4. Flea Traps
Did you know that you can make your own flea traps? I was surprised when I read about these, and even more surprised when it actually worked! All you need is a shallow dish, a lamp, dish soap, and water. I visited my local Ace Hardware to find a clamp lamp (so that I could clip it on to anything and move it around easily from room to room) and a light bulb. I then went to Kroger and bought a couple of those cheap disposable aluminum baking trays.
To set it up, put some soapy water in the tray, clamp the lamp so that it points right at the tray, leave it in a room overnight, and you’ve got a flea trap! The idea is that the heat from the lamp attracts the fleas, then they fall into the water and drown. The soap creates a layer on top the water that makes it impossible for the fleas to escape. You have to be sure that the lamp is the only light/heat source in the room though.
This trap is really easy to make, it’s portable, and it works! I have put it out every night since I discovered the flea infestation, and I have caught several fleas (and some other random bugs) each time – as many as 20 at a time. It is suggested that you continue to put out the trap every night for a few weeks, even after you stop seeing fleas in the trap. Fleas lay eggs, which will hatch at some point – you want to make sure you catch those suckers too! I recommend moving the flea trap around to different rooms as well.
5. Washer & Dryer
I can’t tell you how many loads of laundry I did over the course of the war. I threw everything in the wash – blankets, sheets, clothes, pet beds that are washable. EVERYTHING! After a load finished, I would put it in our guest bedroom closet, as this room is closed off to the cats, so I knew that the clean laundry would be safe there from re-infestation. I’d recommend running the wash with hot water as well, as long as you aren’t worried about anything shrinking or bleeding.
6. Vinegar + a Flea Comb
It’s no secret that most bugs hate vinegar, fleas included. You can actually mix equal parts water with equal parts white vinegar, put it in a spray bottle (make sure you don’t use a spray bottle that used to contain bleach or any other kind of chemical – you don’t want to harm your pet!), and spray your pets with it. I tried this, but it didn’t go so well. Sophie pretty much just laid there and let me soak her, but Delilah and Sampson HATED it. That’s to be expected – cats are notorious for hating water. I decided to regroup and come up with a different approach.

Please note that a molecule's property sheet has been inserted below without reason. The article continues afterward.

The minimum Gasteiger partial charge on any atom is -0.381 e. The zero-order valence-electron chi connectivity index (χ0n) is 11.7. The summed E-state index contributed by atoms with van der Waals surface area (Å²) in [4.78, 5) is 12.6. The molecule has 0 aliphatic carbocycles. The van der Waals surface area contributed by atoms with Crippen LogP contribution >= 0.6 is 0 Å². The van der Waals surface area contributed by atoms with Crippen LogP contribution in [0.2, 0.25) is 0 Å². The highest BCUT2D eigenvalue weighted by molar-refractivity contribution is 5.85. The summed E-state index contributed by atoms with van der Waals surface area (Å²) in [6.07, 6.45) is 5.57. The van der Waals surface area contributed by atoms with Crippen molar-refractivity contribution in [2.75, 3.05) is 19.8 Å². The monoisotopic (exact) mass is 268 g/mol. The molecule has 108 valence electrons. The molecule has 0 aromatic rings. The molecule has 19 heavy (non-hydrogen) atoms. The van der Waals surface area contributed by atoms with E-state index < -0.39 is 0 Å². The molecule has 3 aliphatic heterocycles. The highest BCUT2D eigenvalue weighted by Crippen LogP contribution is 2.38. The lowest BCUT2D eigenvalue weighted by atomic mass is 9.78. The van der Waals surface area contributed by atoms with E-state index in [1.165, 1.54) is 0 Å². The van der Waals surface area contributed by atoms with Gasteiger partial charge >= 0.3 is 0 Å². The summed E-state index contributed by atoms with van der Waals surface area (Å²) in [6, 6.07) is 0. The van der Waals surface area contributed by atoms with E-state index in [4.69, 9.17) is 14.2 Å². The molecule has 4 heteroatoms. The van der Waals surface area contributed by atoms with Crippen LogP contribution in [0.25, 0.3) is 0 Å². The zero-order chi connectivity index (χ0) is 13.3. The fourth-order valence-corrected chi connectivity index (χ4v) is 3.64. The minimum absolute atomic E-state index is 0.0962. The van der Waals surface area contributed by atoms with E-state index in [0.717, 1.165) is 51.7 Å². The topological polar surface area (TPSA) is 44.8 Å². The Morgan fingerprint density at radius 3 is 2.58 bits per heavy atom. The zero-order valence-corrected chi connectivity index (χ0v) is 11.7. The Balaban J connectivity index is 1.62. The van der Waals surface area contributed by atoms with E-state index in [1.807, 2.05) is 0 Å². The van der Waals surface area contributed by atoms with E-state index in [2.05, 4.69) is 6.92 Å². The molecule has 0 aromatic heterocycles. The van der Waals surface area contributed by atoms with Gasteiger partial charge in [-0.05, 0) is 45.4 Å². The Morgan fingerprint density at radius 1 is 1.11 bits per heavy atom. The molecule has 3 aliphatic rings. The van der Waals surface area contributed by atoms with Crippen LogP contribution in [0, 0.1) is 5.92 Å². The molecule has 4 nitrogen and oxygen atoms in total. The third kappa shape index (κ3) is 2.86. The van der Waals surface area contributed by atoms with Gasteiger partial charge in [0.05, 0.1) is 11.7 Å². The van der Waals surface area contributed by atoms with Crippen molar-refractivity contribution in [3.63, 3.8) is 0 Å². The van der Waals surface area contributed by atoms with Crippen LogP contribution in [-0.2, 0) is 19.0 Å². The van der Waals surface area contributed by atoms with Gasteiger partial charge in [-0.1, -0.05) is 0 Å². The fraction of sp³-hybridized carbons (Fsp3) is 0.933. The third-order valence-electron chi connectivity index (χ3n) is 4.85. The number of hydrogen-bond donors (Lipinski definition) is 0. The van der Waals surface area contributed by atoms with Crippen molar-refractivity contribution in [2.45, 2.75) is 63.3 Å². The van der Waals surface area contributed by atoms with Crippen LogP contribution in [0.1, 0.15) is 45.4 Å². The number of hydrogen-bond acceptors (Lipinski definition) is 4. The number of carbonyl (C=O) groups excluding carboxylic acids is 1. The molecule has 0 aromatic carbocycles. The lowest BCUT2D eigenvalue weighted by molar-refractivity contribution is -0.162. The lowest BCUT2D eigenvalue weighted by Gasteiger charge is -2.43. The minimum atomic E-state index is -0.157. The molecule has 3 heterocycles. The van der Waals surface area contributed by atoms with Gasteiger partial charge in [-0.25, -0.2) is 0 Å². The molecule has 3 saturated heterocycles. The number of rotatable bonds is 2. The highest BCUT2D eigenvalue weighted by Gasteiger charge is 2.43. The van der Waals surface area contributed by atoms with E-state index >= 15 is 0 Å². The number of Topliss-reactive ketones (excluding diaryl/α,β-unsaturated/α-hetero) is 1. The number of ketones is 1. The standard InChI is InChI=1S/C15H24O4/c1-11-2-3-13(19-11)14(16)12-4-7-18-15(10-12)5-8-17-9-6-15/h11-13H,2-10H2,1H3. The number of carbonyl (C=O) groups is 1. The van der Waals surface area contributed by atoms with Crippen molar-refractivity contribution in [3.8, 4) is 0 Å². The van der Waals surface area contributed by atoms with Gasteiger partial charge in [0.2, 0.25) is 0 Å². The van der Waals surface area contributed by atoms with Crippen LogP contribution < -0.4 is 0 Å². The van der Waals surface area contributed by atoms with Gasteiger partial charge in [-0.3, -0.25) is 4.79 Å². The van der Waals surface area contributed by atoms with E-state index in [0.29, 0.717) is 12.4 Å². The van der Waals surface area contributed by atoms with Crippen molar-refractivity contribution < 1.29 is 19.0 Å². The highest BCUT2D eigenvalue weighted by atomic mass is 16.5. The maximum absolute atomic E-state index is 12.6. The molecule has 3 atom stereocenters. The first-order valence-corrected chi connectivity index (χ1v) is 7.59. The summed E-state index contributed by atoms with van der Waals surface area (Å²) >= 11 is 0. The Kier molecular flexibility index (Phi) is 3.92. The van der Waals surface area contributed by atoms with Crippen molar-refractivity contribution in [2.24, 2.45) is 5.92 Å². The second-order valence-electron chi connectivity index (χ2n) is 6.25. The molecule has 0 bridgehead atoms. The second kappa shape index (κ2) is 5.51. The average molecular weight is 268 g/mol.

I got out the flea comb, filled a glass with soapy water and another glass with water and vinegar. I held down one cat at a time, dipped the comb in the vinegar, ran the comb through the cat’s fur a couple of times, quickly dipped the comb in the soapy water before any fleas escaped off the comb, and repeated. I killed a lot of fleas this way! I repeated this step twice a day, every day, even after I stopped finding fleas. I wanted to be sure that they hadn’t returned.
7. Flea Spray
While you can use the vinegar and water combination mentioned above as a flea spray to treat your home, I recommend another homemade, all-natural flea spray recipe. It doesn’t smell as strongly as the water/vinegar combo, it is highly effective, and it is cheaper and healthier than store bought flea sprays!
Mix the following ingredients:
- 1 gallon of water
- 1/2 gallon of apple cider vinegar
- 16 oz. lemon juice
- 8 oz. witch hazel (can be found in the Walmart or CVS pharmacy section)
The recipe can be halved, quartered, etc. to suit your needs.
Put in a spray bottle and spray on your carpets, couches, other furniture, and anywhere your pet goes or lays. You can apply it as often as you need to. I suggest doing it at least once or twice a day for the first few days, then maybe just once every few days.
This is where my all-natural approach wavered. I struggled with the decision about whether or not to use this product. It’s a pill, and it’s definitely not all-natural. You give one Capstar pill to your pet, and it works for up to 24 hours, killing any fleas on your pet.
I did a lot of reading online about this product before I gave it to the kitties because I wanted to be sure that I wasn’t giving them something that could make them seriously ill or even kill them. I’ve heard so many horror stories about other flea products out there. I only found one negative side effect online – one lady said that it made her cats pant a lot. Since a Capstar only works for up to 24 hours, I took some comfort in knowing that the chemicals in it aren’t as strong as in other flea medications. In the end, I decided to give each of my kitties a Capstar pill as a final nail in the fleas’ coffin.
Because I used so many different tools and products in my War on Fleas, it’s hard to say which one(s) worked the best. Maybe it wasn’t necessary for me to use so many different methods, but I believe that they all did their part in killing the fleas. Who knows? What I do know is that having a flea infestation isn’t any fun, and I wanted to be certain that I got rid of them all the first go around. And I never want to have to do it again. I can say, though, that the kitties and I came out of this war VICTORIOUS!!!
If you’re in the middle of your own war on fleas, good luck to you! I hope that my tips and tricks may be helpful to you!
What methods have you found work best for fighting fleas? Please share below!